The Centennial events of December 2009 were wonderful as they brought together students from all over the world with major figures of Scottish and international architecture. Somehow the building looked at its best in the frost and mist of the Glasgow winter, especially at dusk when the lights inside conferred an oriental atmosphere like a lantern. The students interviewed me in the warmth of the timber library with its crystalline abstractions of oriel windows and I spoke for half an hour about my admiration for the building and about the way that it was like a quarry of inventions and inspirations, many of them yet unrealized. A building with a great future then!! Then in the ensuing months and years there was the messy business of Holl’s over scaled and hostile annexe across the road, a cold glass refrigerator of a building without any contextual sensitivity: a supposed flagship created by a member of the international ‘star system’. (William J.R. Curtis, ‘Facing up to Mackintosh’, Architects Journal, Nov 5th 2010 http://www.architectsjour nal.co.uk/news/opinion/facing- up-to-mackintosh/8607805 article and Curtis, Glasgow Neighbours – Mackintosh versus Holl’, Architectural Record, February 2011 http://a rchrecord.construction.com/fea tures/critique/2011/1102commen tary.asp).
The Holl project was bad enough in itself, but so was the failure of authorities on all sides to reign this monster in. Then in 2014 there was the fire, apparently started when a student project went wrong and a projector caught fire under the influence of a chemical spray. Of course one wondered what such materials were doing in wooden parts of the old building at all, especially when less inflammatory studio spaces for experimental work were available elsewhere. In reaction to this tragedy I published an article in the Architectural Review July 2014 entitled ‘Burning Questions’ (https://www.archi tectural-review.com/essays/ burning-questions-reconstructi ng-the-fire-scene-at- mackintoshs-glasgow-school-of- art/8665000.article). Was this just an accident? Was there responsibility at some level? Quickly such questions were smuthered under political rhetoric and the promise of major public funding to restore the building, as if that were really possible. But if there was a choice between a competent pastiche and a new project, the former was nonetheless considered somehow preferable.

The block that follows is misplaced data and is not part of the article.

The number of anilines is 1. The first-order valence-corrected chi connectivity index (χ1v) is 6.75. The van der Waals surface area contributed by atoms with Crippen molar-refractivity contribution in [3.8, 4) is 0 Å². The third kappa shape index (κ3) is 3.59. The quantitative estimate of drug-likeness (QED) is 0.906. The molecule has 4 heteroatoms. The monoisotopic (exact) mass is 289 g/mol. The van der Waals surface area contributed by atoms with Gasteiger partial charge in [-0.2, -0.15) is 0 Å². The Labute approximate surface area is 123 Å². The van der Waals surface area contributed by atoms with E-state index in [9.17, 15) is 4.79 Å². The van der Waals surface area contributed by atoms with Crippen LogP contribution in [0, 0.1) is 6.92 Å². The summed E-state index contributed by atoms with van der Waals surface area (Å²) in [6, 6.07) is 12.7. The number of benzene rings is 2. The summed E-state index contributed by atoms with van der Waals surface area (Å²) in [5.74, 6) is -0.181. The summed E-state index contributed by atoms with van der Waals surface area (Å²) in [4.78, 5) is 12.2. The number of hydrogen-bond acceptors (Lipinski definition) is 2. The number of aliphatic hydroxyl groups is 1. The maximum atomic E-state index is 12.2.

So over the intervening years groups of dedicated architects, consultants, engineers, historians, restorers and craftsmen have been at work trying to bring the corpse back to life. Last night their devoted work was undone in a conflagration which spread through the building in a short space of time. Once again the heroic firemen did all they could to save this masterpeice, a work much loved by Glaswegians but also by people all over the world. Is anyone to blame? Or is this just to be called another ‘accident? What are the burning questions for the inquest that has to follow? It is important to ask precisely how, when and where the fire got started. One also needs to know how it could have spread so quicky through the interiors. Were fire protection devices such as sprinklers actively in place and activated? If so, why were they so apparently ineffective? If they were not in place and/or not functioning, then one needs to know why? Were their watchmen and cameras? When was the fire first spotted? And so the list could go on. In the case of the first fire a sprinkler system was installed but not yet functioning; we have just learned that the same was true with the second fire. In 2014 everything was done to avoid answering the burning questions and to avoid any suggestion of personal or institutional responsibility or liability. This time there should be a full public inquiry insisting upon accuracy and possible accountability. But whatever the verdict of such an inquest or enquiry, this time I fear that Mackintosh’s majestic masterpiece the Glasgow School of Art has left this earth forever, body and soul.
Copyright: William J.R. Curtis 16th June 2018
For further reflections on the long term historical importance and value of the Glasgow School of Art, see:
Centennial Event, December 14th 2009, Keynote Address: William J.R. Curtis, ‘Materials of the Imagination: Glasgow School of Art by Charles Rennie Mackintosh.’ http://www.gsa.ac
Foranother version see lecture at Spitzer School of Architecture, City College New York, April 11th, 2011 http://www.totalwebcastin
For criticisms of project by Stephen Holl see William J.R. Curtis, ‘Facing up to Mackintosh’, Architects Journal, Nov 5th 2010 http://www.architectsjour
For Curtis ‘Open Letter to the Governors, the Director, the Faculty, Students, Staff, Alumnae and Alumni of the Glasgow School of Art’, February 28th, 2011, see Architect’s Journal, March 3rd, 2011 for Facsimile of this letter http://m.architectsjour